Recently, we looked at how to do basic research. Those techniques will serve you well any time you’re searching for information, but if you’re doing nursing research, there are several great tools available to you at IU East that will help you with this very specialized topic.
Medicine is one of the fields where reliance on scholarly, vetted resources is the most important. While there are a few trustworthy medical websites on the free web, such as PubMed and the Mayo Clinic, in general medical advice on the free internet should be avoided at all costs. The practice of medicine is too complex, and situations too linked to individual patient histories, to trust an anecdotal story someone put up on their blog.
Databases like CINAHL (Cumulative Index to Nursing and Allied Health Literature), Nursing and Allied Health, MedLine, and Journals@OVID are among the very best sources for high-caliber, vetted information. Chances are, you’ll use these databases more than any other (and all of our other nursing-oriented databases can be found here). The library has produced several nursing database video tutorials for the larger databases to make them easier to use, such as this one:
So, using the basic techniques we’ve learned, if we had a question like “What are the health problems that need to be addressed on the Chinle, Arizona reservation?” We would start with a database like CINAHL and try a search like:
You can see that we’re looking for three concepts in the question (which we have grouped in parentheses), and our search includes synonyms for each of them to make sure we don’t miss anything. We’ve also limited to only full text articles. Setting up a search like this gives us many more great options than if we had just typed “chinle health” and hoped for the best.
In the field of nursing, though, there are several special types of information you will need that don’t have equivalents in other disciplines. We have special tools for these, too.
What medicines do, what their side effects are, how they interact with other drugs being taken or existing medical conditions – these are incredibly important concerns of any medical practitioner. And how specific these issues are to each individual patient’s case makes the application of medicine a very complex subject. However, detailed guidebooks like the Physician’s Desk Reference (PDR) and Mosby’s Drug Guide for Nurses can make a huge difference. Look up drugs by brand name or generic name, browse dosage guides and the results of clinical studies, check precautions and known adverse reactions, even determine whether the drug can be transmitted, such as through breast milk. The PDR even has supplemental volumes covering herbal medicines and non-prescription drugs.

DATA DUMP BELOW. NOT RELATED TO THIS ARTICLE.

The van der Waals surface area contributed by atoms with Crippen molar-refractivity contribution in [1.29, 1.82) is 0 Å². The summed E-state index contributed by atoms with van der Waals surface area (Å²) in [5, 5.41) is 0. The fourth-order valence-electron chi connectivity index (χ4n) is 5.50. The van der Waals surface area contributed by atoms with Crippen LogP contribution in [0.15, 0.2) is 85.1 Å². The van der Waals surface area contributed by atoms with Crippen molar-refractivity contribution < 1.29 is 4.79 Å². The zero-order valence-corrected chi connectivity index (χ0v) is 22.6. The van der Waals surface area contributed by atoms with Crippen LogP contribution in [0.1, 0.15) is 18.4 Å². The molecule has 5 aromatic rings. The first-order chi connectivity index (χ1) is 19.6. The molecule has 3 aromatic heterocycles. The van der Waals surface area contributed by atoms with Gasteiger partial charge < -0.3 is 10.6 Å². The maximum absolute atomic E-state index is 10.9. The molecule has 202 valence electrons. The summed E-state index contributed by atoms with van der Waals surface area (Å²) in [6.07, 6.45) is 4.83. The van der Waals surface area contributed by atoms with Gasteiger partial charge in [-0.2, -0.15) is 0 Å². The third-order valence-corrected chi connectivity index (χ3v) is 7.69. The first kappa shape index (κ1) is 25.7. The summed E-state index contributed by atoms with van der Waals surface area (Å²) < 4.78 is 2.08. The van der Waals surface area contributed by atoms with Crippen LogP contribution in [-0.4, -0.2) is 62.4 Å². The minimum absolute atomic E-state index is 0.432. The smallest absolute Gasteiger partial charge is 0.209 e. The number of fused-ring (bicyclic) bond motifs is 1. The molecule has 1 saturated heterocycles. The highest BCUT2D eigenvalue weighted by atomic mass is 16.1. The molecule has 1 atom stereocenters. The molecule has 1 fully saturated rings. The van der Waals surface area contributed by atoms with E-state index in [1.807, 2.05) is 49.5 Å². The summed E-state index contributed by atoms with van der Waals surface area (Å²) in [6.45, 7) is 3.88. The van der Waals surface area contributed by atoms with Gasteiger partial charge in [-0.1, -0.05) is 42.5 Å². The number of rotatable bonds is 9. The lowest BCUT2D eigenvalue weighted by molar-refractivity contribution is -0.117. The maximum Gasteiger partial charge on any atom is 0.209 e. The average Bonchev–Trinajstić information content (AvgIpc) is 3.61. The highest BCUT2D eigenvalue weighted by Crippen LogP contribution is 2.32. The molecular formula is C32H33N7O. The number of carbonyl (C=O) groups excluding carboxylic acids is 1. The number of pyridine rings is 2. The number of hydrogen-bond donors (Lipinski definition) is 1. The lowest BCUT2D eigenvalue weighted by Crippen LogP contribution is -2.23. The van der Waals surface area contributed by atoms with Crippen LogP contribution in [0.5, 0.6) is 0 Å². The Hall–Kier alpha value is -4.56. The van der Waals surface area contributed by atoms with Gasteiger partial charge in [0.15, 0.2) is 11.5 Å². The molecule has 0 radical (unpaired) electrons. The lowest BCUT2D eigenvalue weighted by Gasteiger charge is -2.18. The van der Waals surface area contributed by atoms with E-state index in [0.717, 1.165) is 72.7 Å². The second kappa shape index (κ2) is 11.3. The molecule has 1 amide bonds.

More and more frequently, evidence-based practice (EBP) is considered the best course of action to inform all practical point-of-care decisions. While many databases include some quantitative evidence-based practice among their other qualitative or theoretical studies, IU East has several databases that are completely dedicated to evidence-based medicine and research studies that conform to it.
UpToDate is one of these, offering quantitative backing for practice of any disease or disorder, broken down by patient characteristics like adult or juvenile recipients. It is good for finding diagnoses, treatments, possible challenges, and more. Graphs and illustrations are included, as well. Another choice is the Joanna Briggs Institute EBP, one of the OVID databases. It allows you to search patient needs by category, such as rehabilitation, cancer, or the elderly, and offers data, protocols, and fact sheets. Its recommendations are graded by how well the quantitative research backs the suggested option – grade A means that there is strong support that merits application, grade B means there is moderate support, and grade C indicates that the option, while sometimes used, is not well supported by quantitative research.
With these tools, looking for medical or nursing information can be easy. But if you need any additional help, please contact us at firstname.lastname@example.org!